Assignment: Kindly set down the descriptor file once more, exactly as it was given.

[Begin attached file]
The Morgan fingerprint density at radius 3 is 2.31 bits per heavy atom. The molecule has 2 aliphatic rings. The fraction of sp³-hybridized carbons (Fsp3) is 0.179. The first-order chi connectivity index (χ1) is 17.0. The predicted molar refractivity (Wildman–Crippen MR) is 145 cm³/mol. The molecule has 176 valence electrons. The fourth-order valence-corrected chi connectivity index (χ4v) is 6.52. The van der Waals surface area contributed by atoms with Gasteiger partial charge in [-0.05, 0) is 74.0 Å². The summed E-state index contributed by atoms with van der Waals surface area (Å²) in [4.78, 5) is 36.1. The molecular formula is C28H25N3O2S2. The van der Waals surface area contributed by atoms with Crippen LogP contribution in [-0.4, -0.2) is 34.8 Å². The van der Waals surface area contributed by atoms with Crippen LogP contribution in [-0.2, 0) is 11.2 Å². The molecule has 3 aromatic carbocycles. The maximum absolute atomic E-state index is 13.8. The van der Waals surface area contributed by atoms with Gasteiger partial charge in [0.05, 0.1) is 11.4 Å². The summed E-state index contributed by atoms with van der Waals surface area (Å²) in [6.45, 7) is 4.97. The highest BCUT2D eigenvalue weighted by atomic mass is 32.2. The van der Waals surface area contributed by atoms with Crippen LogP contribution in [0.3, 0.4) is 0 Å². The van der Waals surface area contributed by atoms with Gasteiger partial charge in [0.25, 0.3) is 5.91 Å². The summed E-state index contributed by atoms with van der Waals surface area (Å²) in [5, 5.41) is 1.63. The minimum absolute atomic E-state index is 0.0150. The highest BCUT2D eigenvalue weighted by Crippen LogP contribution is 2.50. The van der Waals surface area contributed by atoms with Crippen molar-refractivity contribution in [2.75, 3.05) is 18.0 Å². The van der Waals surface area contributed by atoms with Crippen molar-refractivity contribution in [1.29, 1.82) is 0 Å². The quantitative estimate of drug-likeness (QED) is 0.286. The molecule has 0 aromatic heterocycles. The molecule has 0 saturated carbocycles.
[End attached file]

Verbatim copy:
The Morgan fingerprint density at radius 3 is 2.31 bits per heavy atom. The molecule has 2 aliphatic rings. The fraction of sp³-hybridized carbons (Fsp3) is 0.179. The first-order chi connectivity index (χ1) is 17.0. The predicted molar refractivity (Wildman–Crippen MR) is 145 cm³/mol. The molecule has 176 valence electrons. The fourth-order valence-corrected chi connectivity index (χ4v) is 6.52. The van der Waals surface area contributed by atoms with Gasteiger partial charge in [-0.05, 0) is 74.0 Å². The summed E-state index contributed by atoms with van der Waals surface area (Å²) in [4.78, 5) is 36.1. The molecular formula is C28H25N3O2S2. The van der Waals surface area contributed by atoms with Crippen LogP contribution in [-0.4, -0.2) is 34.8 Å². The van der Waals surface area contributed by atoms with Crippen LogP contribution in [-0.2, 0) is 11.2 Å². The molecule has 3 aromatic carbocycles. The maximum absolute atomic E-state index is 13.8. The van der Waals surface area contributed by atoms with Gasteiger partial charge in [0.05, 0.1) is 11.4 Å². The summed E-state index contributed by atoms with van der Waals surface area (Å²) in [6.45, 7) is 4.97. The highest BCUT2D eigenvalue weighted by atomic mass is 32.2. The van der Waals surface area contributed by atoms with Crippen LogP contribution in [0.3, 0.4) is 0 Å². The van der Waals surface area contributed by atoms with Gasteiger partial charge in [0.25, 0.3) is 5.91 Å². The summed E-state index contributed by atoms with van der Waals surface area (Å²) in [5, 5.41) is 1.63. The minimum absolute atomic E-state index is 0.0150. The highest BCUT2D eigenvalue weighted by Crippen LogP contribution is 2.50. The van der Waals surface area contributed by atoms with Crippen molar-refractivity contribution in [2.75, 3.05) is 18.0 Å². The van der Waals surface area contributed by atoms with Crippen molar-refractivity contribution in [1.29, 1.82) is 0 Å². The quantitative estimate of drug-likeness (QED) is 0.286. The molecule has 0 aromatic heterocycles. The molecule has 0 saturated carbocycles.